Document Detail


Development of bacteria identification array to detect lactobacilli in Thai fermented sausage.
MedLine Citation:
PMID:  23022427     Owner:  NLM     Status:  Publisher    
Abstract/OtherAbstract:
To improve the quality and safety of food products, there is a need in the food industry for a reliable method for simultaneously monitoring multiple bacterial strains. Microarray technology is a high-throughput screening approach that can provide an alternative for bacteria detection. A total of 164 bacteria-specific probes were designed from 16S rRNA gene sequences to target 12 bacteria species, including lactic acid bacteria and selected food pathogens. After fabrication on to aminosilane-coated slides, hybridization conditions of the array were optimized for high specificity and signal intensities. The array was applied to detect 12 bacteria individually and was specific to all (Lactobacillus plantarum group, L. fermentum, L. brevis, L. delbrueckii, L. casei, L. sakei, Escherichia coli, Staphylococcus aureus, Micrococcus luteus and Listeria monocytogenes) except L. animalis. Multiplex detection using mixed bacteria populations was evaluated and accurate detection was obtained. The feasibility of using the array to detect the target bacteria in food was evaluated with Thai fermented sausages (Nham). Meat samples were collected on days 2, 3 and 7 after natural fermentation, L. plantarum-inoculated fermentation and L. brevis-inoculated fermentation before applying to the array. The naturally-fermented Nham contained L. sakei, L. delbrueckii, L. plantarum and L. fermentum. The L. plantarum-inoculated Nham showed a similar lactic acid bacteria population but the positive signal level for L. plantarum was higher than with natural fermentation. The L. brevis-inoculated Nham contained L. brevis, L. plantarum, L. delbrueckii and L. fermentum. The array was used to monitor bacteria population dynamics during the fermentation process. The naturally-fermented and L. brevis-inoculated samples showed lower positive signal levels of L. plantarum on day 2, but signals gradually increased on days 3 and 7 of the fermentation. In contrast, the L. plantarum-started fermentation showed a higher positive signal level on day 2 than the natural and L. brevis-inoculated samples, and the positive signal level remained high on days 3 and 7. The bacteria identification array was proven to be useful as an alternative method to detect and monitor target bacteria populations during food fermentation.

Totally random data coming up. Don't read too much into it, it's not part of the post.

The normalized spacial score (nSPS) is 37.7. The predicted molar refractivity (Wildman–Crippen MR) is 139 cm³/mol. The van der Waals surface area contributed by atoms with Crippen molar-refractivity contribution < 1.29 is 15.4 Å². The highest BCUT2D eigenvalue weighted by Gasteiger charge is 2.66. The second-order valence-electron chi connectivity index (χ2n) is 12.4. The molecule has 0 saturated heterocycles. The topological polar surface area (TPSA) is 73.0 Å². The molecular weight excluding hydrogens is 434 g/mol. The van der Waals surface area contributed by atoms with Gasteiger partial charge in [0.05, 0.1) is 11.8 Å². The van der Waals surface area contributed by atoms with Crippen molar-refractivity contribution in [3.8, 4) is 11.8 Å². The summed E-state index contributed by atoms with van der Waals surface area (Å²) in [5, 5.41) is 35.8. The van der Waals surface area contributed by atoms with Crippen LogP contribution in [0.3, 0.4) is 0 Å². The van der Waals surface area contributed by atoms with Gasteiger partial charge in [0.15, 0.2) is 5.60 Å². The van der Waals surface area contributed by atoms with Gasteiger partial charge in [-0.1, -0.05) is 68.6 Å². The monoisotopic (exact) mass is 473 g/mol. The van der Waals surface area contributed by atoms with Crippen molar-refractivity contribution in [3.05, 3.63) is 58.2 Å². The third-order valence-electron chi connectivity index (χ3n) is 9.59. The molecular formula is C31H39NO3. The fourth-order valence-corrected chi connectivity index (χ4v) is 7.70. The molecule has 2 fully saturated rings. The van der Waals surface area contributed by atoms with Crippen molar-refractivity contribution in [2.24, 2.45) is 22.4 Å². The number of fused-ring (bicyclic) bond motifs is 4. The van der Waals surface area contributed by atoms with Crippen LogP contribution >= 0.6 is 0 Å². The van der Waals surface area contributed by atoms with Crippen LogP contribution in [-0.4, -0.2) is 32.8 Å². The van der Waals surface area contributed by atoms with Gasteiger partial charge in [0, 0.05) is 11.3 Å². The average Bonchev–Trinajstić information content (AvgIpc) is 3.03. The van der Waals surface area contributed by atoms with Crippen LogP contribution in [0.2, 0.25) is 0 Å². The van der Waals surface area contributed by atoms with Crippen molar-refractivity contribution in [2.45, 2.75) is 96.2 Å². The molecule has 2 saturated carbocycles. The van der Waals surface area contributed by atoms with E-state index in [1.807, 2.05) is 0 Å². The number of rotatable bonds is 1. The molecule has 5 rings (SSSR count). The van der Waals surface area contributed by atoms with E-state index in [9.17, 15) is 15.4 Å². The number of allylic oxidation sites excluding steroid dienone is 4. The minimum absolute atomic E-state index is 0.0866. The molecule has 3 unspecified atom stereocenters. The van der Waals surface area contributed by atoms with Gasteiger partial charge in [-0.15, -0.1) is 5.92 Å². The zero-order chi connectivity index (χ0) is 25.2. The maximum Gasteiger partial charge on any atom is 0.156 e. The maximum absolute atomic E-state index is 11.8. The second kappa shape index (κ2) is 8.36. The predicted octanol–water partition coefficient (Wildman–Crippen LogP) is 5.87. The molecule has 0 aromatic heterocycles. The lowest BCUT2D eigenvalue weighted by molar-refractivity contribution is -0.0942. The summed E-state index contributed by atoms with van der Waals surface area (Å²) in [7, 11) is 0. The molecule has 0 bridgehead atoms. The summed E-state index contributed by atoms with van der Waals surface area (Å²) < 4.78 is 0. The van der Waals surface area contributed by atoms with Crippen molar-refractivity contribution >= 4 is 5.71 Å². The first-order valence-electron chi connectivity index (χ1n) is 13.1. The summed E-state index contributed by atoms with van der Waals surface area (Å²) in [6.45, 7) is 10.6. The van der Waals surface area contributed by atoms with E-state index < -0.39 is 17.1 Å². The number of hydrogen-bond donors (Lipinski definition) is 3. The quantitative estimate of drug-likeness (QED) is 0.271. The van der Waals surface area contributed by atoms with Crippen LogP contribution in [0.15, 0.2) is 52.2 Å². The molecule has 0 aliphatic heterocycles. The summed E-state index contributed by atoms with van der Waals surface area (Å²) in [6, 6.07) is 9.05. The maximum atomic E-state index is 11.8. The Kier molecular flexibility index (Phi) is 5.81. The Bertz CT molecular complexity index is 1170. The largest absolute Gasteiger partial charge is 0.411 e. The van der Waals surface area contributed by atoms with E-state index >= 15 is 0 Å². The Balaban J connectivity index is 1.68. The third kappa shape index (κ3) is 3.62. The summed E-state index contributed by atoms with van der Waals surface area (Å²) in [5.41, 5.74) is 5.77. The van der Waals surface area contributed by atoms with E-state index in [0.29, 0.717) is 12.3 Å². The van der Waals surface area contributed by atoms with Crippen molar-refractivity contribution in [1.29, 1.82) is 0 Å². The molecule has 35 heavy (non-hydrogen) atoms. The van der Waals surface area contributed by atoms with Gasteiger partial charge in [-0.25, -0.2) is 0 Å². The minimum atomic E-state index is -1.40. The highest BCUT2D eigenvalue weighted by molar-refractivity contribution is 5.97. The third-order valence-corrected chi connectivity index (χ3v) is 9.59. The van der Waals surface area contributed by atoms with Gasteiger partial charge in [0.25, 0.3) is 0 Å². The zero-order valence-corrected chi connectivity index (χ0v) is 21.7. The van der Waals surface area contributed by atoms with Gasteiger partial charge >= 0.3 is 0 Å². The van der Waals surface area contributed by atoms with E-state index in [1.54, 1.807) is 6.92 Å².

Authors:
Wanilada Rungrassamee; Amonlaya Tosukhowong; Amornpan Klanchui; Sawarot Maibunkaew; Vethachai Plengvidhya; Nitsara Karoonuthaisiri
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Publication Detail:
Type:  JOURNAL ARTICLE     Date:  2012-9-26
Journal Detail:
Title:  Journal of microbiological methods     Volume:  -     ISSN:  1872-8359     ISO Abbreviation:  J. Microbiol. Methods     Publication Date:  2012 Sep 
Date Detail:
Created Date:  2012-10-1     Completed Date:  -     Revised Date:  -    
Medline Journal Info:
Nlm Unique ID:  8306883     Medline TA:  J Microbiol Methods     Country:  -    
Other Details:
Languages:  ENG     Pagination:  -     Citation Subset:  -    
Copyright Information:
Copyright © 2012 Elsevier B.V. All rights reserved.
Affiliation:
Microarray Laboratory, National Center for Genetic Engineering and Biotechnology (BIOTEC), 113 Thailand Science Park, Phahonyothin Road, Khlong Nueng, Khlong Luang, Pathum Thani, 12120, Thailand. Electronic address: wanilada.run@biotec.or.th.
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